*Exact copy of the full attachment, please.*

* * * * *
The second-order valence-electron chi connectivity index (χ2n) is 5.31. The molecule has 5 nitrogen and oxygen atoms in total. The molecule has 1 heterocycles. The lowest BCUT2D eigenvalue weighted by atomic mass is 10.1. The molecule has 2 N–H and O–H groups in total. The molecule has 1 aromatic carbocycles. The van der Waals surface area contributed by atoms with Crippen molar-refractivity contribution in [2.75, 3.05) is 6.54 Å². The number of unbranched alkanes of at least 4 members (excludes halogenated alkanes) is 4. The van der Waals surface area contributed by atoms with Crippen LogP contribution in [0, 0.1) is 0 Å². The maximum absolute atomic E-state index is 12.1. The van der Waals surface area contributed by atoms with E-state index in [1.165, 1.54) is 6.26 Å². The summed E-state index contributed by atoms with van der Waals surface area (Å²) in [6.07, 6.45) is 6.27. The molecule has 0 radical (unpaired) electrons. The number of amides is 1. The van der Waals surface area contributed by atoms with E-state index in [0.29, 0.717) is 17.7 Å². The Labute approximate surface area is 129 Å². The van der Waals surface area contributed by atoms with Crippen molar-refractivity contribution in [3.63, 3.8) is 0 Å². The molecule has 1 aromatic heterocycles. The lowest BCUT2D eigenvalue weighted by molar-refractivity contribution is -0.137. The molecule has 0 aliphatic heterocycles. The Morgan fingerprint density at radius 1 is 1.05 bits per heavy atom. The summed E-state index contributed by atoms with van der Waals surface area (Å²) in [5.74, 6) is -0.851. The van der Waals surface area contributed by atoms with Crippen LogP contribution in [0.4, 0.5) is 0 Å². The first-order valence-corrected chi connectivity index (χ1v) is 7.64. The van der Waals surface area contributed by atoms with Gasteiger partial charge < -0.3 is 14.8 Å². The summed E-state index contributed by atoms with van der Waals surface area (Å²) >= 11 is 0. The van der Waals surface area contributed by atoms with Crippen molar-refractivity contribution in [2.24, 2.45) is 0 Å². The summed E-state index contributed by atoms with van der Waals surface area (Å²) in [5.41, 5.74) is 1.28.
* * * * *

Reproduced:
The second-order valence-electron chi connectivity index (χ2n) is 5.31. The molecule has 5 nitrogen and oxygen atoms in total. The molecule has 1 heterocycles. The lowest BCUT2D eigenvalue weighted by atomic mass is 10.1. The molecule has 2 N–H and O–H groups in total. The molecule has 1 aromatic carbocycles. The van der Waals surface area contributed by atoms with Crippen molar-refractivity contribution in [2.75, 3.05) is 6.54 Å². The number of unbranched alkanes of at least 4 members (excludes halogenated alkanes) is 4. The van der Waals surface area contributed by atoms with Crippen LogP contribution in [0, 0.1) is 0 Å². The maximum absolute atomic E-state index is 12.1. The van der Waals surface area contributed by atoms with E-state index in [1.165, 1.54) is 6.26 Å². The summed E-state index contributed by atoms with van der Waals surface area (Å²) in [6.07, 6.45) is 6.27. The molecule has 0 radical (unpaired) electrons. The number of amides is 1. The van der Waals surface area contributed by atoms with E-state index in [0.29, 0.717) is 17.7 Å². The Labute approximate surface area is 129 Å². The van der Waals surface area contributed by atoms with Crippen molar-refractivity contribution in [3.63, 3.8) is 0 Å². The molecule has 1 aromatic heterocycles. The lowest BCUT2D eigenvalue weighted by molar-refractivity contribution is -0.137. The molecule has 0 aliphatic heterocycles. The Morgan fingerprint density at radius 1 is 1.05 bits per heavy atom. The summed E-state index contributed by atoms with van der Waals surface area (Å²) in [5.74, 6) is -0.851. The van der Waals surface area contributed by atoms with Crippen LogP contribution in [0.4, 0.5) is 0 Å². The first-order valence-corrected chi connectivity index (χ1v) is 7.64. The van der Waals surface area contributed by atoms with Gasteiger partial charge < -0.3 is 14.8 Å². The summed E-state index contributed by atoms with van der Waals surface area (Å²) >= 11 is 0. The van der Waals surface area contributed by atoms with Crippen molar-refractivity contribution in [2.24, 2.45) is 0 Å². The summed E-state index contributed by atoms with van der Waals surface area (Å²) in [5.41, 5.74) is 1.28.